I did a bit more work on JY Aristi last night and today. Here are some test documents for it, now with a few revised characters.
Firstly, Hamburgerfonts (or, in this case, Hamburgefontsiv) is a common test word in typeface design. It shows the cap height, x-height (the height of a lowercase x), ascender height (b, f, t) and descender height (g) plus some regularly occurring letters and how the typeface fares with diagonals and curved letters.
The ﬁrst graphic compares JY Aristi (ﬁrst line) with some similar typefaces to check copyﬁtting and styles. The typefaces are JY Aristi, JY Ætna (on which JY Aristi is loosely based, but was designed for 14 pt settings), Monotype Plantin Light (a 10 pt master), Monotype Bembo (also based on a 10 pt master) and the ubiquitous Monotype Times New Roman.
What is apparent above is that JY Aristi could work in text. There is little contrast between verticals and horizontals and it is largely legible. The new g is more robust. It can be an excellent text font with some oldstyle connotations.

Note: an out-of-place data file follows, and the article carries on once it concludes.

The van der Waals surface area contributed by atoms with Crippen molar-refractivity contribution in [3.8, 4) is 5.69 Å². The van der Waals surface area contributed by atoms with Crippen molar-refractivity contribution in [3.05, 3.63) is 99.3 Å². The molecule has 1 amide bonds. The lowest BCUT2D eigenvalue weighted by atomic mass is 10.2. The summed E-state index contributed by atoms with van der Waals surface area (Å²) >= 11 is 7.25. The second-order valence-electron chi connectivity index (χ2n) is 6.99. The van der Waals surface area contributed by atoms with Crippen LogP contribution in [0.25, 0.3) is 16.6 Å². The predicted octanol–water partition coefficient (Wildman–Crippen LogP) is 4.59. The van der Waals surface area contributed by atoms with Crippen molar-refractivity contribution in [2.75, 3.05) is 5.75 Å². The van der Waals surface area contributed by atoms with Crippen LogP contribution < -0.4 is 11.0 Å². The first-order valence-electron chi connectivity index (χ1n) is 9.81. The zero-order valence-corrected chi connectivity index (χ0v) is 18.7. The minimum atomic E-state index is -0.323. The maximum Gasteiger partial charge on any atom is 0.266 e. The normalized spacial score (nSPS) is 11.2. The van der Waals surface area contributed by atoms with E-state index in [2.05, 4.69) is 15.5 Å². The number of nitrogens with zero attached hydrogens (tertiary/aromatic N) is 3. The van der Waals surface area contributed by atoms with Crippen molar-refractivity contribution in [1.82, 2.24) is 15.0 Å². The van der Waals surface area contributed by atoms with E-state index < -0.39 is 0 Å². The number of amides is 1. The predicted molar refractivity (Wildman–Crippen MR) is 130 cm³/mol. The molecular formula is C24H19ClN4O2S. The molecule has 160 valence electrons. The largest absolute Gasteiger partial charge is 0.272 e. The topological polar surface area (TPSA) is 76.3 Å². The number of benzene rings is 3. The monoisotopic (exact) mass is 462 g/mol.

JY Ætna, because it was designed for 14 pt, appears lighter when set at the same point size. It also appears narrower. The idea is that when it is set at the size it was designed for, it should look like it has the same contrast and weight as the text. In this case, I think it would work with JY Aristi.
The third typeface is Monotype Plantin Light. This version was based on drawings for a 10 pt model, so it should compete with JY Aristi. The x-height is greater so if we were to shrink down the point size to match the x-height, it would be more compact.
Fourth is Bembo, which has the same roots as Ætna and Aristi. I normally like Bembo but I think this early PostScript version from Monotype is too light for text usage. Monotype issued a new Bembo Book some years ago, but I haven’t bought (a licence for) it yet.
The last is Times New Roman, as installed on nearly every computer in the world. Times was based loosely on Plantin and it’s here for comparison. It also has a high x-height but its designer, Stanley Morison, was clever in having many of the common letters condensed, which newspapers love—that’s why, for so long, many newspapers used it—and many still do.
JY Aristi is not meant to replace Times—I see it used more for magazine work (one of the aims) and my colleague Stanley Moss thinks it would work for academic usage as it looks historical enough.
Finally, here’s JY Artisti with Monotype Bembo, set to the same x-height and leading. It’s not really a fair ﬁght: Aristi is easier to read and more compact. Put Aristi alongside Times and I am sure it would not fare as well. However, I believe the two typefaces have a similar overall effect. Posted by Jack Yan, 10:02
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